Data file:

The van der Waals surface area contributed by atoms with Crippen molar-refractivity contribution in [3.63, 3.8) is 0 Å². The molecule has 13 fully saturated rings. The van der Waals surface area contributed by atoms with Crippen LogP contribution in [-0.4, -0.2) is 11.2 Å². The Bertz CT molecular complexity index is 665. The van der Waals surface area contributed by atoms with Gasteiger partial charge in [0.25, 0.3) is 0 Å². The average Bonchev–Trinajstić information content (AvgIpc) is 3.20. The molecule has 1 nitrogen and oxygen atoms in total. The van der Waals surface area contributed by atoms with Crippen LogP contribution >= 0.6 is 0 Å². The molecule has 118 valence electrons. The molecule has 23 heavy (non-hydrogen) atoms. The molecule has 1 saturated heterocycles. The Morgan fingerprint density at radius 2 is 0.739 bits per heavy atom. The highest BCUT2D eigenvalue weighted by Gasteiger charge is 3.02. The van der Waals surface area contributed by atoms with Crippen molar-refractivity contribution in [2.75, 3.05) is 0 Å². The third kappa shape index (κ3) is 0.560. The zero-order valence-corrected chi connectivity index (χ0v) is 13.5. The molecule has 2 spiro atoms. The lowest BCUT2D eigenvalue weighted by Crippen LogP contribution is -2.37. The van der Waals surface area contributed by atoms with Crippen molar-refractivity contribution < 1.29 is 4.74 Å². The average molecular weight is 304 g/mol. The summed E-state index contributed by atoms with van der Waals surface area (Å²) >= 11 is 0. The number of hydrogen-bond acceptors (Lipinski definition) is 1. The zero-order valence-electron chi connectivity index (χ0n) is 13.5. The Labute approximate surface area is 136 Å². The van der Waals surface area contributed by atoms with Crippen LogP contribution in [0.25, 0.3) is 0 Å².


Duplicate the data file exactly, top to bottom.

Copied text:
The van der Waals surface area contributed by atoms with Crippen molar-refractivity contribution in [3.63, 3.8) is 0 Å². The molecule has 13 fully saturated rings. The van der Waals surface area contributed by atoms with Crippen LogP contribution in [-0.4, -0.2) is 11.2 Å². The Bertz CT molecular complexity index is 665. The van der Waals surface area contributed by atoms with Gasteiger partial charge in [0.25, 0.3) is 0 Å². The average Bonchev–Trinajstić information content (AvgIpc) is 3.20. The molecule has 1 nitrogen and oxygen atoms in total. The van der Waals surface area contributed by atoms with Crippen LogP contribution >= 0.6 is 0 Å². The molecule has 118 valence electrons. The molecule has 23 heavy (non-hydrogen) atoms. The molecule has 1 saturated heterocycles. The Morgan fingerprint density at radius 2 is 0.739 bits per heavy atom. The highest BCUT2D eigenvalue weighted by Gasteiger charge is 3.02. The van der Waals surface area contributed by atoms with Crippen molar-refractivity contribution in [2.75, 3.05) is 0 Å². The third kappa shape index (κ3) is 0.560. The zero-order valence-corrected chi connectivity index (χ0v) is 13.5. The molecule has 2 spiro atoms. The lowest BCUT2D eigenvalue weighted by Crippen LogP contribution is -2.37. The van der Waals surface area contributed by atoms with Crippen molar-refractivity contribution < 1.29 is 4.74 Å². The average molecular weight is 304 g/mol. The summed E-state index contributed by atoms with van der Waals surface area (Å²) >= 11 is 0. The number of hydrogen-bond acceptors (Lipinski definition) is 1. The zero-order valence-electron chi connectivity index (χ0n) is 13.5. The Labute approximate surface area is 136 Å². The van der Waals surface area contributed by atoms with Crippen LogP contribution in [0.25, 0.3) is 0 Å².